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Posted: October 19, 2017

Critics say Museum of Ice Cream’s plastic sprinkles pose environmental risks 

Visitors experience Museum of Ice Cream during the opening party on September 15, 2017 in San Francisco, California. (Photo by Kelly Sullivan/Getty Images for Museum of Ice Cream)
Kelly Sullivan
Visitors experience Museum of Ice Cream during the opening party on September 15, 2017 in San Francisco, California. (Photo by Kelly Sullivan/Getty Images for Museum of Ice Cream)

By Brianna Chambers, Cox Media Group National Content Desk

Environmentalists in San Francisco and Los Angeles are concerned about the effects of one feature at local Museum of Ice Cream locations: sprinkles. 

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Critics say the plastic pieces are littering California streets blocks from the pop-up museums as they’re carried out on the clothes of museum visitors. The plastic material becomes litter and has the potential to end up in the water, a danger to marine life, KABC reported. 

“My concern is that they go down the drains and into the bay, where they will be bite-sized for most fish,” San Francisco resident Johanna Sanders told the San Francisco Gate.

The Museum of Ice Cream, which opened in Los Angeles in April and San Francisco in September, is known for its colorful displays, tasty treats and Instagram-worthy photo backdrops. 

According to a Forbes description of the LA location, there’s a “gallery of suspended bananas, ... rooms of giant melted popsicles, big-as-you gummy bears and a swimming pool full of sprinkles.” The San Francisco Gate describes its local pop-up as including “a candy garden, psychedelic rainbow unicorns, a pink rock climbing wall, banana swings, an all-pink diner with a jukebox and a sprinkle pool filled with more than 100 million plastic imitation sprinkles. A circular swimming space even has pink floats and a diving board.”

Both locations feature bright pink walls and interactive exhibits.

“All of the rooms in the museum have things you can eat or smell,” KABC reported.

The museums use plastic for the sprinkles in the pools instead of real, edible ones for sanitary reasons. A spokesperson for the Museum of Ice Cream told the Gate the sprinkles are coated in “antimicrobial germ bloc.”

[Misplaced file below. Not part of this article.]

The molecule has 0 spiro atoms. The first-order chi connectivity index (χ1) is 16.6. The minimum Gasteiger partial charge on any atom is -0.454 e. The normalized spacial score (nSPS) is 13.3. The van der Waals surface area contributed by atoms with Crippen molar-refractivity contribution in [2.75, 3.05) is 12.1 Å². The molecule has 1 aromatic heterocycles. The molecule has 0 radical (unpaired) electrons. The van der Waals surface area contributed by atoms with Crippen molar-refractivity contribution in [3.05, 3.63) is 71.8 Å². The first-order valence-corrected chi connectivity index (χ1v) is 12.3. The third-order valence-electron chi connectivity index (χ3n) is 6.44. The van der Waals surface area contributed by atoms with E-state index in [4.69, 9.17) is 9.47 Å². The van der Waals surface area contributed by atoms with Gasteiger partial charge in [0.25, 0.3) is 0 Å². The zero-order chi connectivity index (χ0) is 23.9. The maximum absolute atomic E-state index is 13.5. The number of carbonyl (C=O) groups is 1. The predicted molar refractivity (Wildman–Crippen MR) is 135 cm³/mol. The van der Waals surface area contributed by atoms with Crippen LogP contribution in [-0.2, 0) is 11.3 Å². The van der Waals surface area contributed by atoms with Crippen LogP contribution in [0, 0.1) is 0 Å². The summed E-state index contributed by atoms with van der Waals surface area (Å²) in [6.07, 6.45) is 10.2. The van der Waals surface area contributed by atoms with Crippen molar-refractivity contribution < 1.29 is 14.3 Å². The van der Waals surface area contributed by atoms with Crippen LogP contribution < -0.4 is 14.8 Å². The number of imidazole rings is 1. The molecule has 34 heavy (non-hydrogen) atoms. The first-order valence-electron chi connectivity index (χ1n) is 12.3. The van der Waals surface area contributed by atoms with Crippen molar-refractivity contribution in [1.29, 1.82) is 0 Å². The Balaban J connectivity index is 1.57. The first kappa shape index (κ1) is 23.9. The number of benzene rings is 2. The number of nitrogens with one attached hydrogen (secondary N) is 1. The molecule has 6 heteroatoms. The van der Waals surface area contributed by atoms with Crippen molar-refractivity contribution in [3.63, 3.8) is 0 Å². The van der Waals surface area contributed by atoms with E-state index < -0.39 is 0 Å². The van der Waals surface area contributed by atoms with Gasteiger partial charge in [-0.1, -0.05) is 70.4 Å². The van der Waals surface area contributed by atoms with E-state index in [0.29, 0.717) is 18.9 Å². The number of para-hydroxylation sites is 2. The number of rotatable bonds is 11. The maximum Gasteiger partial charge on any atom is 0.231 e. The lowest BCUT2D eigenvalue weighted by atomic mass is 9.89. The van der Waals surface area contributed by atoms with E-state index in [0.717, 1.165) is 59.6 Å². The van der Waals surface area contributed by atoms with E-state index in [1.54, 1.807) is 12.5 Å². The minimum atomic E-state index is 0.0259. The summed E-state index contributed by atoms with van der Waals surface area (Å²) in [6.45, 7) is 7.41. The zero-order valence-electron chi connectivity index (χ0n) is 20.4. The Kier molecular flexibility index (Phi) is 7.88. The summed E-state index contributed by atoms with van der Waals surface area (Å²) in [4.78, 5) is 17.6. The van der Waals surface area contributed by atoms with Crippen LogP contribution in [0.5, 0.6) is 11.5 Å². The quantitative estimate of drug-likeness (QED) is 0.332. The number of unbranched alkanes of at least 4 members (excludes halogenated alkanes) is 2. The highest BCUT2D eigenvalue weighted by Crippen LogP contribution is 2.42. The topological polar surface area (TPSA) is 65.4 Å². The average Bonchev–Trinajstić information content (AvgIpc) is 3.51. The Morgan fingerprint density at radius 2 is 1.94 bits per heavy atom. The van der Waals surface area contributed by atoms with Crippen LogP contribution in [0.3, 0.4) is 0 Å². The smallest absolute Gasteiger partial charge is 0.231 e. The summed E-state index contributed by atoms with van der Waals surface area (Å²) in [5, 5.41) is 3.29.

Museum officials said they’re working to address people’s concerns. They’re working with an environmental specialist and also instructing exiting visitors to shake off excess sprinkles at an “air shower” at the San Francisco location, according to the Gate

But even still, “guests have been putting sprinkles in their pocket(s) as a memento of their experience in the sprinkle pool,” spokeswoman Shelley Reinstein said.

Eva Holman, with the Surfrider Foundation, a nonprofit environmental organization, said the plastic sprinkles pose risks that need to be taken more seriously. 

“If it's on the sidewalk it most likely goes into storm drains and then into the ocean,” Holman told the Gate. “(And) my 5-year-old would think it’s candy. Why wouldn’t a bird on the street think it’s something to consume?”

“Most plastic has a purpose, like bottle caps and food wrappers,” Holman said. “What is the purpose of this tiny piece of plastic other than a selfie moment?”

The Museum of Ice Cream’s Los Angeles location, originally slated to close in May, has had its close date pushed back five times due to popularity. It’s scheduled now to close in December. The San Francisco location will be open until Feb. 13, just in time for lovebirds to take their sweet someone before Valentine’s day. The museum was set to close in October, but officials extended the schedule after tickets sold out in just 18 minutes.

Read more at the San Francisco Gate.


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